Lenau, Nikolaus eigentlich N. Franz Niembsch Edler von Strehlenau
Nikolaus Lenau, lithograph by J. Kriehuber
Lenau, Nikolaus (real name: N. Franz Niembsch Edler von Strehlenau), b. Csatád, Rumania (then Lenauheim), Aug. 13, 1802, d. Vienna, Aug. 22, 1850, poet, wrote epic verse. From 1819 studied law, medicine, philosophy and agriculture in Vienna. His friends included F. Grillparzer, F. Raimund, A. Grün, being a good violinist also acquainted with J. Strauß the Elder and with J. Lanner. 1831 went to Heidelberg, then Stuttgart, where his first volume "Gedichte" (1832) was published, including the Schilflieder ballads. 1832 went to the United States but came back after only one year deeply disappointed and lived alternately in Swabia (Germany) and in Austria. He spent the last 6 years of his life in a psychiatric ward. L.'s work is characterized by melancholy and weltschmerz; like Lord Byron, he led a restless life and several engagements were broken off. His drama "Faust" (1835) shows autobiographical features and is an epic sequence in which the hero finally commits suicide. In his later epic poetry "Savonarola" (1837), "Johannes Žižka" (1838/42) and "Die Albigenser" (1842) turned to historical-revolutionary topics. His dramatic poem "Don Juan" (1844) remained unfinished. New type of expressive language in his nature poems; important political poems. "Faust" and "Don Juan" inspired F. Liszt, H. Berlioz und R. Strauss. His journey to America inspired F. Kürnberger to write his novel "Der Amerika-Müde". 1964 the Ministry for Education established an International N. Lenau Prize (since 1965 the Austrian State Prize for European Literature).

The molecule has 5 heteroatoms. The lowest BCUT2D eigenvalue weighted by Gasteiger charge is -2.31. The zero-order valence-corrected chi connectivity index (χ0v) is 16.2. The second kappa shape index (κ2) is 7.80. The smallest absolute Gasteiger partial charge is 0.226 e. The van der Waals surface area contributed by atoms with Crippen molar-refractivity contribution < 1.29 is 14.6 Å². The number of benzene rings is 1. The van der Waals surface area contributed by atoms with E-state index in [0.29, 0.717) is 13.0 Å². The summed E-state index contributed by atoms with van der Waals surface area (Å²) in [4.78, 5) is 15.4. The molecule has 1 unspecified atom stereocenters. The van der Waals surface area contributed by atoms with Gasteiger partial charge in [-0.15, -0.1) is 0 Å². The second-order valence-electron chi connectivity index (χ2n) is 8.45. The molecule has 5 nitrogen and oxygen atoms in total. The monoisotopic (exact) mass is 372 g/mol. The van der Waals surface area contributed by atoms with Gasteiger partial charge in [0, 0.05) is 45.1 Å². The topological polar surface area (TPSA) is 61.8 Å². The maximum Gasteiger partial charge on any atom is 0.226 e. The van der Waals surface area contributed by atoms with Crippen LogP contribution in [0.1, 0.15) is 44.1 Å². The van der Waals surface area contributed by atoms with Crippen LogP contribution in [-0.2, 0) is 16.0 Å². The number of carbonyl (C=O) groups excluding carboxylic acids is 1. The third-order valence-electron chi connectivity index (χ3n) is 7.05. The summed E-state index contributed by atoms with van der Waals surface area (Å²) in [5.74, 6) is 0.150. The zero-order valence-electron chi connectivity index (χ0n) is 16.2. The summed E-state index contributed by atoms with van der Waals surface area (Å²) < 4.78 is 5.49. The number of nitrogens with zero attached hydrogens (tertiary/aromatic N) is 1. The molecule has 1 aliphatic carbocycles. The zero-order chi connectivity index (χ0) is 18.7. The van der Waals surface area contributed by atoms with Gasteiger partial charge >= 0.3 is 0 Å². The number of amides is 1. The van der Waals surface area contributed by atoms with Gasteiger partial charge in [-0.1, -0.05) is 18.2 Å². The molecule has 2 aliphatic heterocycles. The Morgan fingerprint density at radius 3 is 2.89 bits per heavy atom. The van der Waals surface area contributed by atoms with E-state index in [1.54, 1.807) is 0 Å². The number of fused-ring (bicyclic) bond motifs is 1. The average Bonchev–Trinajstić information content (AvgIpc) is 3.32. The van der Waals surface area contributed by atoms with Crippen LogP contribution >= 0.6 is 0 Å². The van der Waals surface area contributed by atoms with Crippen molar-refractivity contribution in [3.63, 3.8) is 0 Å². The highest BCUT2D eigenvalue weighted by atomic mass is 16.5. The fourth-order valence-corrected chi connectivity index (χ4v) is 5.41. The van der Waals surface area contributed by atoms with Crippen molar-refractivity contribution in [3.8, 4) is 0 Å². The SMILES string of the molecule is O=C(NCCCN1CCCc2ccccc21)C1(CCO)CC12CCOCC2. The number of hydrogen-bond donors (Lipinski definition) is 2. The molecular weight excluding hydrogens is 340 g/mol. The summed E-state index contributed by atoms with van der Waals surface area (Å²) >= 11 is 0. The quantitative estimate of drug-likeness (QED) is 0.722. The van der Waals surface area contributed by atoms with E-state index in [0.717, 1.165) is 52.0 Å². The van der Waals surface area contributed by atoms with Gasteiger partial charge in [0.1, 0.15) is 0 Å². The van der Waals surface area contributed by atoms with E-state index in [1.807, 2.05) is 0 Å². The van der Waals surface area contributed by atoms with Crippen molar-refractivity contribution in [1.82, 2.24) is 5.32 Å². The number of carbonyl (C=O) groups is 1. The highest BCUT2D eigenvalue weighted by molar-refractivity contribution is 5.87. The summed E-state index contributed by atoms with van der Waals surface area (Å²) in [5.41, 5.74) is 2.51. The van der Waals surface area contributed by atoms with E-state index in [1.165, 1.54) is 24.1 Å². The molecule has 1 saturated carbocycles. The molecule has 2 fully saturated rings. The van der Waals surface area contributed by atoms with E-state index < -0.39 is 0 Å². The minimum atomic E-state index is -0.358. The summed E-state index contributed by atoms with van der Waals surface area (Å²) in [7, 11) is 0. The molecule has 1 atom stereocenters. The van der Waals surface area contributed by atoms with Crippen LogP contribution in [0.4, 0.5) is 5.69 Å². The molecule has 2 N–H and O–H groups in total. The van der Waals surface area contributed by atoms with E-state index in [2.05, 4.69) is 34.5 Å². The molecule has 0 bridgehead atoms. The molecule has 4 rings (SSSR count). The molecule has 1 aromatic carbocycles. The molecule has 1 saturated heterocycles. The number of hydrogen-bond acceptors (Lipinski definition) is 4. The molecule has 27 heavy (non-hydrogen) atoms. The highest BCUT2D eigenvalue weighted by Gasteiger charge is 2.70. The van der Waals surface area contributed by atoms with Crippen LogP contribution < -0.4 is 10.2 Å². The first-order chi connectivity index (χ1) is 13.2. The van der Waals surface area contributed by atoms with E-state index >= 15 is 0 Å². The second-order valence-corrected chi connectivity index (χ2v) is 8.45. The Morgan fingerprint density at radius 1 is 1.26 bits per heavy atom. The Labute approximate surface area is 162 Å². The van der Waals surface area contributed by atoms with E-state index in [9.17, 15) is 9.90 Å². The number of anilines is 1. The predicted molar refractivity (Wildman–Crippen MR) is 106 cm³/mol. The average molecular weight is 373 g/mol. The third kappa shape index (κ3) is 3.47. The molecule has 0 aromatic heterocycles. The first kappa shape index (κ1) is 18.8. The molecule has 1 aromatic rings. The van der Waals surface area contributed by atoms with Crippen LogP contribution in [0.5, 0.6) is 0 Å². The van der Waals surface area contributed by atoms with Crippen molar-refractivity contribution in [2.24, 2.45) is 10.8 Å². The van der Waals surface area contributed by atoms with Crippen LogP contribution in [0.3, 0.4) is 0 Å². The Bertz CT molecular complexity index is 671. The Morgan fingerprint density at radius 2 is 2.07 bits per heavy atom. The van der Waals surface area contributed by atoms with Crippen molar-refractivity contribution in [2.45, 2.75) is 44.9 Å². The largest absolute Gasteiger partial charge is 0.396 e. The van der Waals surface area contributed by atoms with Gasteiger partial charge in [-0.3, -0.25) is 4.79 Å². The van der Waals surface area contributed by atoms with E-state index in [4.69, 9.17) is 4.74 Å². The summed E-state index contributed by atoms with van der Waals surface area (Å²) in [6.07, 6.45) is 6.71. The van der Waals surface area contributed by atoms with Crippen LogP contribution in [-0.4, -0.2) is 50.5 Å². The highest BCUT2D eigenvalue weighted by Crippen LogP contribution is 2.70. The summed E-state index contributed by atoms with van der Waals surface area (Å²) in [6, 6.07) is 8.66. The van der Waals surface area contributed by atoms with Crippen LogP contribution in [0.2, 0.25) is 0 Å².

Further publications: Neuere Gedichte, 1838; Waldlieder, 1843. - Editions: Krit. Ausgabe seiner Dichtungen und Briefe, ed. by E. Castle, 6 vols., 1910-1913 and 1923; Sämtl. Werke und Briefe, 2 vols., ed. by W. Dietze, 1970; Werke und Briefe, historical-critical edition by H. Brandt et al., 1989ff.
Literature: J. Turóczi-Trostler, N. L., 1961; C. Gibson, L., 1989; N. O. Eke and K. J. Skrodzki, L.-Chronik, 1992; G. Heinecke (ed.), N. L. heute gelesen, 2000; NDB.
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